The effect of institutions and failure-based learning on entry mode choice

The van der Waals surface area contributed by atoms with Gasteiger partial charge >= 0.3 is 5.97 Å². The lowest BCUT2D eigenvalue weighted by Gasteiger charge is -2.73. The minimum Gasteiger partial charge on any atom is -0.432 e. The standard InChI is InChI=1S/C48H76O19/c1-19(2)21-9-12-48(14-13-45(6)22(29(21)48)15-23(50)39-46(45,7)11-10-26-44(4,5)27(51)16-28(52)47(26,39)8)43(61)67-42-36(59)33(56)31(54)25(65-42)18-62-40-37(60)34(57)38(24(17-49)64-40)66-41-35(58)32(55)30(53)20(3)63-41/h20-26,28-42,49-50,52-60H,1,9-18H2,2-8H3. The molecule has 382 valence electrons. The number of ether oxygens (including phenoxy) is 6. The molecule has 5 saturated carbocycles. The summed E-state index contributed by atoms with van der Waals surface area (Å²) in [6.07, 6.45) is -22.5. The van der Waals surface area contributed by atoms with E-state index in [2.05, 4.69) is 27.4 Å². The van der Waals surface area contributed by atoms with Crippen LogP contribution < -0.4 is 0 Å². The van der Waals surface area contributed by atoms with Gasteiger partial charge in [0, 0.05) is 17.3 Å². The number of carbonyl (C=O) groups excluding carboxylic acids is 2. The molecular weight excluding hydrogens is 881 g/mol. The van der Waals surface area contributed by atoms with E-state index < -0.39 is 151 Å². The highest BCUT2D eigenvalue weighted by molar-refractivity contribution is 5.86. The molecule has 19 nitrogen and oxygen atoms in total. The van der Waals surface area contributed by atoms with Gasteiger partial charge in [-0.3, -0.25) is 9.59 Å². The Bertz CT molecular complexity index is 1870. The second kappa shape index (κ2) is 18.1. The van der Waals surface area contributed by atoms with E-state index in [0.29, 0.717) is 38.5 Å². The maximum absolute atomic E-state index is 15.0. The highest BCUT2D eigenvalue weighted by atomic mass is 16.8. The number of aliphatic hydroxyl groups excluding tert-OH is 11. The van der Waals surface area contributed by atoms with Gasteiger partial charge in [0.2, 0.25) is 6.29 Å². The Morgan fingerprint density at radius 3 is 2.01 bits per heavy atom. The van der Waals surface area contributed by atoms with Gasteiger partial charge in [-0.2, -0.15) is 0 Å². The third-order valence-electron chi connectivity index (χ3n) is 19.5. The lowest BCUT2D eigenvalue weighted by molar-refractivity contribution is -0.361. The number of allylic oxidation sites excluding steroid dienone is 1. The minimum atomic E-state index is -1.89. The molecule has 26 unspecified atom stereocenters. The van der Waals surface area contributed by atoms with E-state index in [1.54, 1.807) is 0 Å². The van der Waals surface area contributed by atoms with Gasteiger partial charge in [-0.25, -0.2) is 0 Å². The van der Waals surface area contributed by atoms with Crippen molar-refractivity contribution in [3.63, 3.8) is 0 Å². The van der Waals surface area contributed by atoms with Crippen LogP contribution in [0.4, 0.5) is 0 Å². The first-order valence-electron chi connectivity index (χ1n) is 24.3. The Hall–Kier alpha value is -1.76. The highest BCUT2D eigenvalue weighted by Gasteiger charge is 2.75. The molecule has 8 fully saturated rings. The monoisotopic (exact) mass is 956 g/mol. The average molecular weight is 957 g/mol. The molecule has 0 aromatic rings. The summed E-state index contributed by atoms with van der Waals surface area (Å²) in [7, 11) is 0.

This study investigates the role of learning from failures and how learning from failure of others shapes the entry mode choice of subsequent entrants – a choice between joint venture (JV) and wholly owned subsidiary (WOS). A review of the entry modes and institutional perspective literature has revealed that research to date has focused on the effect of successes rather than failures. While it recognises the effect of other firms’ entry mode on the entry mode decisions of subsequent entrants, it has overlooked the influence of failures’ on entry mode. It is important to investigate the effect of failure of other firms since it has been recognised by organisational learning scholars as a valuable source of information for firms to improve their performance, decrease their uncertainty and consequently influences their actions. Therefore, the present research applies institutional and organisational learning perspectives as the underpinning theories to examine how the failure of others determines the entry mode choice of a firm. Further investigation was carried out on how a firm’s entry mode decision in response to regulative and normative institutions might be asymmetric. Additionally, firms’ responses to institutional dimensions were analysed further by investigating how they would change with experience in the host country and in other foreign countries. This study applied a quantitative approach to answer these questions in the context of China. The data for this study consists of 1021 observations invested by 622 foreign firms from 2003 to 2012. Through a logistic regression analysis, this study found that the failure of prior entrants with JV structure increases a new entrant’s tendency to choose JV over WOS. Moreover, regulative distance negatively influences the choice of JV whereas the effect of normative distance was found to be positive. Regarding the effect of experience, host country experience was found to be an influential factor that mitigates the effect of regulative and normative distance on the entry mode choice. The findings of the present research contribute to both institutional and entry mode literature by demonstrating that firms make their entry mode decisions based on information inferred from prior entrants’ failures. This research also contributes to organisational learning literature by showing that responses to failures are not merely avoidance-based, but rather based on the firm’s evaluation of the cause of failure.